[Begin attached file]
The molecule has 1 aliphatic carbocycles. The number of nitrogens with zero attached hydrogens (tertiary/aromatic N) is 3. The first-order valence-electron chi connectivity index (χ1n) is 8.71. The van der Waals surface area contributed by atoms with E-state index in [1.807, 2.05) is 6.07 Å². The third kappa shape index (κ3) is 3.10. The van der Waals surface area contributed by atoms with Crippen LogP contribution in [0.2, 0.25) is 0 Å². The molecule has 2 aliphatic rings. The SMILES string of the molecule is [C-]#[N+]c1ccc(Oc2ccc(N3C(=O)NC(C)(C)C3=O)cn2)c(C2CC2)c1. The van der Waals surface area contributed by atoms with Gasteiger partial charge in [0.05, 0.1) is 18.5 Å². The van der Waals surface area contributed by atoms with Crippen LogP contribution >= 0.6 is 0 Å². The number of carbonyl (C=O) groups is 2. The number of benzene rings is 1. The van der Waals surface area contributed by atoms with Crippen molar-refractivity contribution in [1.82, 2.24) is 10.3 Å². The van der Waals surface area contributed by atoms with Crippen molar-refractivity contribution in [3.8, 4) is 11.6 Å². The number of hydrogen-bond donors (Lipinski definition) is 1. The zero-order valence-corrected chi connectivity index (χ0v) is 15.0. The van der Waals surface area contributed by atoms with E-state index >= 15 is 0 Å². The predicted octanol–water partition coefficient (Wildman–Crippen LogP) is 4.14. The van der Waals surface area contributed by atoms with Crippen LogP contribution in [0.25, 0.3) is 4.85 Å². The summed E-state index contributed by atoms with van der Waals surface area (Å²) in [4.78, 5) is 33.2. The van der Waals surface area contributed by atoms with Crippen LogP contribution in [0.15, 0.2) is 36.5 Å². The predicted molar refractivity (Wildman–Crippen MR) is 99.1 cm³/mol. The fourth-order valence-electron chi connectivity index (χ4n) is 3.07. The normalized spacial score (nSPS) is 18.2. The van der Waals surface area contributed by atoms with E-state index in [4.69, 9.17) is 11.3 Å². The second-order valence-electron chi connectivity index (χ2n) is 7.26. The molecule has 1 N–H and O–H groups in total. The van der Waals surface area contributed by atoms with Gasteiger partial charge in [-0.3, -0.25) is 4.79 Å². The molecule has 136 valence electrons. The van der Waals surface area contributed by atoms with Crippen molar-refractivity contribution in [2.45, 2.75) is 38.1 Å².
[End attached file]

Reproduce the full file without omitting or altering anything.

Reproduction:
The molecule has 1 aliphatic carbocycles. The number of nitrogens with zero attached hydrogens (tertiary/aromatic N) is 3. The first-order valence-electron chi connectivity index (χ1n) is 8.71. The van der Waals surface area contributed by atoms with E-state index in [1.807, 2.05) is 6.07 Å². The third kappa shape index (κ3) is 3.10. The van der Waals surface area contributed by atoms with Crippen LogP contribution in [0.2, 0.25) is 0 Å². The molecule has 2 aliphatic rings. The SMILES string of the molecule is [C-]#[N+]c1ccc(Oc2ccc(N3C(=O)NC(C)(C)C3=O)cn2)c(C2CC2)c1. The van der Waals surface area contributed by atoms with Gasteiger partial charge in [0.05, 0.1) is 18.5 Å². The van der Waals surface area contributed by atoms with Crippen LogP contribution >= 0.6 is 0 Å². The number of carbonyl (C=O) groups is 2. The number of benzene rings is 1. The van der Waals surface area contributed by atoms with Crippen molar-refractivity contribution in [1.82, 2.24) is 10.3 Å². The van der Waals surface area contributed by atoms with Crippen molar-refractivity contribution in [3.8, 4) is 11.6 Å². The number of hydrogen-bond donors (Lipinski definition) is 1. The zero-order valence-corrected chi connectivity index (χ0v) is 15.0. The van der Waals surface area contributed by atoms with E-state index >= 15 is 0 Å². The predicted octanol–water partition coefficient (Wildman–Crippen LogP) is 4.14. The van der Waals surface area contributed by atoms with Crippen LogP contribution in [0.25, 0.3) is 4.85 Å². The summed E-state index contributed by atoms with van der Waals surface area (Å²) in [4.78, 5) is 33.2. The van der Waals surface area contributed by atoms with Crippen LogP contribution in [0.15, 0.2) is 36.5 Å². The predicted molar refractivity (Wildman–Crippen MR) is 99.1 cm³/mol. The fourth-order valence-electron chi connectivity index (χ4n) is 3.07. The normalized spacial score (nSPS) is 18.2. The van der Waals surface area contributed by atoms with E-state index in [4.69, 9.17) is 11.3 Å². The second-order valence-electron chi connectivity index (χ2n) is 7.26. The molecule has 1 N–H and O–H groups in total. The van der Waals surface area contributed by atoms with Gasteiger partial charge in [-0.3, -0.25) is 4.79 Å². The molecule has 136 valence electrons. The van der Waals surface area contributed by atoms with Crippen molar-refractivity contribution in [2.45, 2.75) is 38.1 Å².